As Lee Westwood and Luke Donald were coming toward the end of their practice round on what had been another awful day of English weather, a strange thing happened.
The thick clouds began to break up in the western sky. There were patches of blue and, yes, even a brief glimpse of the sun.
For a few glorious moments Monday, Westwood and Donald were putting through shadows on the 16th green.
An omen, perhaps?
No English golfer has won a British Open on English soil since 1969, but the prospects of snapping that drought at Royal Lytham & St. Annes seem brighter than ever. Donald is ranked No. 1 in the world. Westwood sits at No. 3. Justin Rose isn’t far behind, holding down the ninth spot. Ian Poulter is further back (No. 28), but he has contended at the Open and played well in the Ryder Cup.
”Certainly, the talent in England is great right now,” Donald said.
Tony Jacklin is clearly impressed. He just happens to be that English winner from 43 years ago — a triumph that took place at Lytham, no less — and believes it’s past time for someone else to fill his shoes.
”Records are made to be broken,” Jacklin said. ”I wouldn’t be surprised if that didn’t end. We’ve got as good a chance of that ending this year as we’ve had in any other year since I won. We’ve got a lot of first-class players and high hopes for them.”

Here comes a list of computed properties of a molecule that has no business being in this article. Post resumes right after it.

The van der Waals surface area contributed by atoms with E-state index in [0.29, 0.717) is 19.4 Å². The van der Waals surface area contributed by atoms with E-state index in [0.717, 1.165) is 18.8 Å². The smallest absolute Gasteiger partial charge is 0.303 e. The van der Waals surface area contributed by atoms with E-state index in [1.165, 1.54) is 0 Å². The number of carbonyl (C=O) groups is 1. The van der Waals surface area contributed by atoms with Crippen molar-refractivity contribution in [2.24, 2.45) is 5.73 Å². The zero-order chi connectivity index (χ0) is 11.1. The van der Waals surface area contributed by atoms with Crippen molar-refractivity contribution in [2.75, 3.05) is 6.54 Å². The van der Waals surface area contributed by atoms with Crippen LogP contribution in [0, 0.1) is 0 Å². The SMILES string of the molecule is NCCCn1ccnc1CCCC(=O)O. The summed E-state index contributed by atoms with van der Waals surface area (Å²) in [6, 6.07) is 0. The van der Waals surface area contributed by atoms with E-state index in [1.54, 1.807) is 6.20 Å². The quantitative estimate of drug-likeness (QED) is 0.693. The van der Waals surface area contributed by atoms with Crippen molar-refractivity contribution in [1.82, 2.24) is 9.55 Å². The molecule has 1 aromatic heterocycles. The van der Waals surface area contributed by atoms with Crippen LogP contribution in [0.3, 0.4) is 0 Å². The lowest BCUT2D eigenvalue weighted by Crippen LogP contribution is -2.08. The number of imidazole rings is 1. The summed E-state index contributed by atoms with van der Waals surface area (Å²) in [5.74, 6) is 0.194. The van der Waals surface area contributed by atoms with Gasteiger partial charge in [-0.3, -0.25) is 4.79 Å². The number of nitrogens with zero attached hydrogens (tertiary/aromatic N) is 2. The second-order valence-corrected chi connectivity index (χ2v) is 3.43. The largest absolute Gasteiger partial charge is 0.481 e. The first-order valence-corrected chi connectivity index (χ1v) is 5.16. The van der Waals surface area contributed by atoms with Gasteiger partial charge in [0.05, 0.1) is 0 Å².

The English haven’t been totally shut out since Jacklin’s historic triumph. Nick Faldo has three Open titles, but all of them came a little farther north, at courses in Scotland.
The crowds at Lytham figure to get especially loud and rowdy if someone such as Westwood or Donald goes to the weekend in serious contention for the claret jug. That worked in Jacklin’s favor back in `69, but it also put a hefty amount of pressure on the home-country favorite.
”I’d never been so nervous,” Jacklin recalled. ”There was a lot of support. But at the same time, there’s a responsibility that goes with it.”
If an Englishman is in the mix this time, his chances of winning could come down to how well he soaks up the support and blocks out the expectations.
”I know my game is good enough to win when I play well enough, play with everything together,” Westwood said Tuesday morning. ”So that’s what I try to do. After that it’s out of your hands.”
Even though he attended college in the United States, lives in suburban Chicago and plays regularly on the PGA Tour, Donald is looking for a homestyle advantage at Lytham.
”This course has some history with Jacklin winning it,” he said. ”Hopefully, that will prove to be lucky for us.”
Then again, none of the top English players has ever won a major title. Westwood has come closest, a runner-up at both the Masters and the British Open two years ago, not to mention third-place finishes in the other two majors. He’s rated by Jacklin as the most likely to break through but, at age 39, he’s got to be very much aware that his window of opportunity is getting smaller and smaller.
”This should suit him down to the ground, the conditions of the golf course and the way it’s playing. But you never know,” Jacklin said. ”He’s got all the experience in the world, and he’s surely up for it, but at 39 or whatever he is, the clock is ticking. I keep my fingers crossed for him, because I think he really deserves it. It would look great on his resume: Open champion.”